5 Ways to Make Your Home Accessible to All
Here are some ideas that will make your home a safe place for everyone
If you are living with a differently-abled or elderly relative, you have to make sure that they don’t feel limited in their own home. With a few well-thought-out tweaks, you can make your house friendlier and more accessible to them. Universal Design is a concept wherein a space is designed to accommodate and access everyone safely and comfortably, regardless of age, ability, or mobility. Universal Design should be implemented at home. Here are some design tweaks that you can try:
Change your doorknobs to lever-like door handles (instead of round ones) that are easier to open by the elderly and those who have limited motor capabilities with their hands. You may also consider adding a clear glass panel to kitchen doors and other high-traffic entrances to avoid accidentally slamming into someone.
Make bath time easier by installing railings or grab bars that can withstand heavy weights. Consider having a bench built near the shower or buy a sturdy, non-skid, waterproof seat. Choose a detachable showerhead to make washing easier. Always install unglazed ceramic tiles on the floor to minimize falls. Finally, install a sink that is low enough for people in wheelchairs to use.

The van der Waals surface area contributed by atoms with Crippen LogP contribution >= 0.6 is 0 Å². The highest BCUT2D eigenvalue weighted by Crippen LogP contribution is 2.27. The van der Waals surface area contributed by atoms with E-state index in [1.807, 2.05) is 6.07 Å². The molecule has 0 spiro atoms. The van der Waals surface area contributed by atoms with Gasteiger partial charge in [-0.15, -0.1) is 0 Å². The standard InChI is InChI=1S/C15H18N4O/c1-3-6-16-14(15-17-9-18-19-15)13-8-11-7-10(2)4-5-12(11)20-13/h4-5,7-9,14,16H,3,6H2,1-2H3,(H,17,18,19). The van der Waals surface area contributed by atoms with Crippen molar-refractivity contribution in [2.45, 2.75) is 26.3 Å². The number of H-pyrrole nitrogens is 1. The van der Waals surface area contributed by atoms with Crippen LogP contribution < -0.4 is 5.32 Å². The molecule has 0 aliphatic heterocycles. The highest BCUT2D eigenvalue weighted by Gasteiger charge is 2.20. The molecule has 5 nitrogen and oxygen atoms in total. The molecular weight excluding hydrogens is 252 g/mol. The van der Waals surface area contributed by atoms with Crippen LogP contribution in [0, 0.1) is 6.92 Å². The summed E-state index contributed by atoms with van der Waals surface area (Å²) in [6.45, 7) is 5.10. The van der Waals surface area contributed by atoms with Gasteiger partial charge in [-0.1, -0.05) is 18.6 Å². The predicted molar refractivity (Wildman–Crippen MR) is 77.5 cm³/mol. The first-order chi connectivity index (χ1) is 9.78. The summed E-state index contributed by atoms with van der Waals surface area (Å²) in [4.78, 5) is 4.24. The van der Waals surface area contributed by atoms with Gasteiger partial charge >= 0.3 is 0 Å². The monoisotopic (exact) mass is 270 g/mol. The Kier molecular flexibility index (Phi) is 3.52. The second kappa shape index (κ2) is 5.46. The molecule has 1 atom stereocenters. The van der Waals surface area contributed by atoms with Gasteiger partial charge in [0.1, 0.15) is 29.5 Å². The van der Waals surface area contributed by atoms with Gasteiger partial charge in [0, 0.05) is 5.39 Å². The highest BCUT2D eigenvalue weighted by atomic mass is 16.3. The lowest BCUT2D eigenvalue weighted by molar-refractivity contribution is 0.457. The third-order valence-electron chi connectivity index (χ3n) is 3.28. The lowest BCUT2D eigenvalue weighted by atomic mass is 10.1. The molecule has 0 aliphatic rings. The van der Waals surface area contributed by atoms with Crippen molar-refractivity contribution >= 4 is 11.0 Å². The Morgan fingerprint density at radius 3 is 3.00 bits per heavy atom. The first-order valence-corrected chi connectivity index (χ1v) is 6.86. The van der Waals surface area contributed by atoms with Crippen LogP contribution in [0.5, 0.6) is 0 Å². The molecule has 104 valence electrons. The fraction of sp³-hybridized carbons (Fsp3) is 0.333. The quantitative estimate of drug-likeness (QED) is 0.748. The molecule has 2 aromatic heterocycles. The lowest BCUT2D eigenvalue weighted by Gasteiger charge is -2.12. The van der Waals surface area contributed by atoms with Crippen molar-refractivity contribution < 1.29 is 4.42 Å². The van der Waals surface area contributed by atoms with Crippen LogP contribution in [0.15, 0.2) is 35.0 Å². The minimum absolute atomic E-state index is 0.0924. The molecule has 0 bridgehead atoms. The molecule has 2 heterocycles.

Photo from Lushome.
Wheelchair-assisted people who love to cook would appreciate lower countertops and leg space beneath. Make sure that your kitchen is wide and spacious enough for a wheelchair to move around. Buy stoves that have front knobs for easier access. Place appliances within wheelchair level, so baking or heating food via a microwave will be a breeze.
Photo from MECC Interiors.
Choose lower dressers and low-hanging racks to make dressing up easier. A large space around the bed will make it easier to move from the wheelchair to the bed. Instead of a desk, build a ledge large enough to be an office desk or study table, with plenty of leg space and with a lower height. Make sure that you also install power outlets within easy reach.
Photo from Atlanta Home Improvement.
Create raised flower and plant beds like this one. Measure the height and width properly to make sure that your wheelchair-assisted relative would be able to reach around easily. Again, ensure that there is enough space beneath the bed and around it for the wheelchair to move. Place a ramp near the door if the threshold is higher than the floor of your backyard. Remember to place gardening tools within their easy reach.
Photo from Telegraph.
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